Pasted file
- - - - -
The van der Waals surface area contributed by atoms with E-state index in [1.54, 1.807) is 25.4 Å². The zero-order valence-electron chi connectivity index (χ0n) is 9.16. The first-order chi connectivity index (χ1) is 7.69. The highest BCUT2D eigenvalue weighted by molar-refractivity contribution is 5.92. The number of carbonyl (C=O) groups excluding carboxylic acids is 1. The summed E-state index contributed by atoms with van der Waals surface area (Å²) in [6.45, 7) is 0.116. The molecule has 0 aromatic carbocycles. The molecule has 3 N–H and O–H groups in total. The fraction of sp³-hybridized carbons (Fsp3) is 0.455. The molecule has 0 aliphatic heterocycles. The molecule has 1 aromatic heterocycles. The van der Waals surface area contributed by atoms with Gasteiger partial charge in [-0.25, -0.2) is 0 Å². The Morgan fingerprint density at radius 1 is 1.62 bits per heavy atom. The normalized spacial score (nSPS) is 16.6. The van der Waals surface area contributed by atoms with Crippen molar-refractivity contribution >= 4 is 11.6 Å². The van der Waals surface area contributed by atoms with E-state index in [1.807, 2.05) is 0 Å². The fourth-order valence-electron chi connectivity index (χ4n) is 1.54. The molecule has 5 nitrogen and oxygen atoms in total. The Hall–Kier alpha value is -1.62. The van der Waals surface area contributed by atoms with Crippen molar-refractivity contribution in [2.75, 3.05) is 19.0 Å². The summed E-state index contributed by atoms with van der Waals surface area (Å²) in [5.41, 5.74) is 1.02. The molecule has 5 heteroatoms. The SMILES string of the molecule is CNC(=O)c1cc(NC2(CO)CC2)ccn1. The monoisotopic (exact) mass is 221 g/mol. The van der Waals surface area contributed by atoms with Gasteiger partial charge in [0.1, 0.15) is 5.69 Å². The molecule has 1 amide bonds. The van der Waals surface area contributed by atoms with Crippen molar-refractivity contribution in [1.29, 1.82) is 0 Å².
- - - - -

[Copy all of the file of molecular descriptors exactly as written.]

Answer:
The van der Waals surface area contributed by atoms with E-state index in [1.54, 1.807) is 25.4 Å². The zero-order valence-electron chi connectivity index (χ0n) is 9.16. The first-order chi connectivity index (χ1) is 7.69. The highest BCUT2D eigenvalue weighted by molar-refractivity contribution is 5.92. The number of carbonyl (C=O) groups excluding carboxylic acids is 1. The summed E-state index contributed by atoms with van der Waals surface area (Å²) in [6.45, 7) is 0.116. The molecule has 0 aromatic carbocycles. The molecule has 3 N–H and O–H groups in total. The fraction of sp³-hybridized carbons (Fsp3) is 0.455. The molecule has 0 aliphatic heterocycles. The molecule has 1 aromatic heterocycles. The van der Waals surface area contributed by atoms with Gasteiger partial charge in [-0.25, -0.2) is 0 Å². The Morgan fingerprint density at radius 1 is 1.62 bits per heavy atom. The normalized spacial score (nSPS) is 16.6. The van der Waals surface area contributed by atoms with Crippen molar-refractivity contribution >= 4 is 11.6 Å². The van der Waals surface area contributed by atoms with E-state index in [1.807, 2.05) is 0 Å². The fourth-order valence-electron chi connectivity index (χ4n) is 1.54. The molecule has 5 nitrogen and oxygen atoms in total. The Hall–Kier alpha value is -1.62. The van der Waals surface area contributed by atoms with Crippen molar-refractivity contribution in [2.75, 3.05) is 19.0 Å². The summed E-state index contributed by atoms with van der Waals surface area (Å²) in [5.41, 5.74) is 1.02. The molecule has 5 heteroatoms. The SMILES string of the molecule is CNC(=O)c1cc(NC2(CO)CC2)ccn1. The monoisotopic (exact) mass is 221 g/mol. The van der Waals surface area contributed by atoms with Gasteiger partial charge in [0.1, 0.15) is 5.69 Å². The molecule has 1 amide bonds. The van der Waals surface area contributed by atoms with Crippen molar-refractivity contribution in [1.29, 1.82) is 0 Å².